|dc.description.abstract||Striving for subsistence, the growing population of Caracas has radically transformed the city in the course of the past fifty years. The inability of the city to respond to the accelerated growth that resulted from mass rural migrations left millions to provide land, shelter and basic services for themselves. The barrios, once thought to be a provisional solution to the housing shortage, are now home to more than half the population of the city. The urban poor now live—out of necessity and through improvisation—on steep slopes, unstable soil and in flood plains. Overcrowded and remote, this very dense urban fabric receives sporadic or no basic services. Without land titles or addresses, and until recently omitted from most census data and official maps, the barrio’s population is excluded from the civic life of Caracas.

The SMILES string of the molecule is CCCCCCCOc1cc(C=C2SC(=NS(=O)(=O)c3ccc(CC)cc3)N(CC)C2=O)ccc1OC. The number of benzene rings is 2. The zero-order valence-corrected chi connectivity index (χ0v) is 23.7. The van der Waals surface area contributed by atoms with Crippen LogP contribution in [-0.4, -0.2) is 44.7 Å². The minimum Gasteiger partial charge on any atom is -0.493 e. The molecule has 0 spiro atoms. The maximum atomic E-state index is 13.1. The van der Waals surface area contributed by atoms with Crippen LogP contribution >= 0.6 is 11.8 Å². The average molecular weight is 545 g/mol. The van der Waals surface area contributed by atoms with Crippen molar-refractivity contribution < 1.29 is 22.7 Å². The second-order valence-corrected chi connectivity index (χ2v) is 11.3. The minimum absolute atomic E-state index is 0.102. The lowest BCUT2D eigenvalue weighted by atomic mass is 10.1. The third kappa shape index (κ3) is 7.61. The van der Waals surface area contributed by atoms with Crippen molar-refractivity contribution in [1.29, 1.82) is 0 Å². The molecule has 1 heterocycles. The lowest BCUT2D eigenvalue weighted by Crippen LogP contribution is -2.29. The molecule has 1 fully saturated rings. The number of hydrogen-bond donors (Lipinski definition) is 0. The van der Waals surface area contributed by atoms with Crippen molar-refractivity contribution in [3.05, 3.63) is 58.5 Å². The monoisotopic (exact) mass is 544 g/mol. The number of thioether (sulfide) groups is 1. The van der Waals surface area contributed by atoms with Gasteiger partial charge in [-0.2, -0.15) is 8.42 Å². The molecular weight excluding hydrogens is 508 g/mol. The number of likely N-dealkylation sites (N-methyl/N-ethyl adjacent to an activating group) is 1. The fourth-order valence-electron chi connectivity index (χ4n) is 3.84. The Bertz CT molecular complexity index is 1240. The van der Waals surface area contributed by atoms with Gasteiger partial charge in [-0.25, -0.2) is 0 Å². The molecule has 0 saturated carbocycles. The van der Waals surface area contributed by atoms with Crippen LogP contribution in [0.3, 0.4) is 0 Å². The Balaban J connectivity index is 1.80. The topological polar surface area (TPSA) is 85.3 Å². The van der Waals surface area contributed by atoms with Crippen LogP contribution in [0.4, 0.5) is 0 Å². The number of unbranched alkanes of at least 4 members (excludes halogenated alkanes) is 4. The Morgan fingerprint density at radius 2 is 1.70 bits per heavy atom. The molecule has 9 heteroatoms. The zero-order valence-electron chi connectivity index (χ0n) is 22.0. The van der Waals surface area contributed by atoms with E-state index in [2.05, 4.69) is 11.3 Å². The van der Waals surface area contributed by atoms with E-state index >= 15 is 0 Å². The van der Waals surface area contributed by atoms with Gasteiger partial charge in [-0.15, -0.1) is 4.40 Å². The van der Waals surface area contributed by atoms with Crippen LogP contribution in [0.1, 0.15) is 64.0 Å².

Sitting between remediation and anticipation, three asynchronous projects elaborate pragmatic responses to the prevailing scarcity of resources while concurrently attempting to reduce the current cycle of poverty, violence and exclusion. In their ability to be informally adapted, the schemes test the capacity of popular manifestations of civic life to transform basic infrastructure into collective space. To overcome the precariousness that characterizes the barrios and incorporate them into the existing political mechanisms of the city, the projects are conceived as incremental frameworks that contribute to the physical integration of the ‘informal’ barrios to the ‘formal’ city. Working with water and waste infrastructure, I argue through these projects that architecture can build on the universal nature of necessity to frame a model of civic space generated out of the complexity of the barrios and on the auspice of promises.||en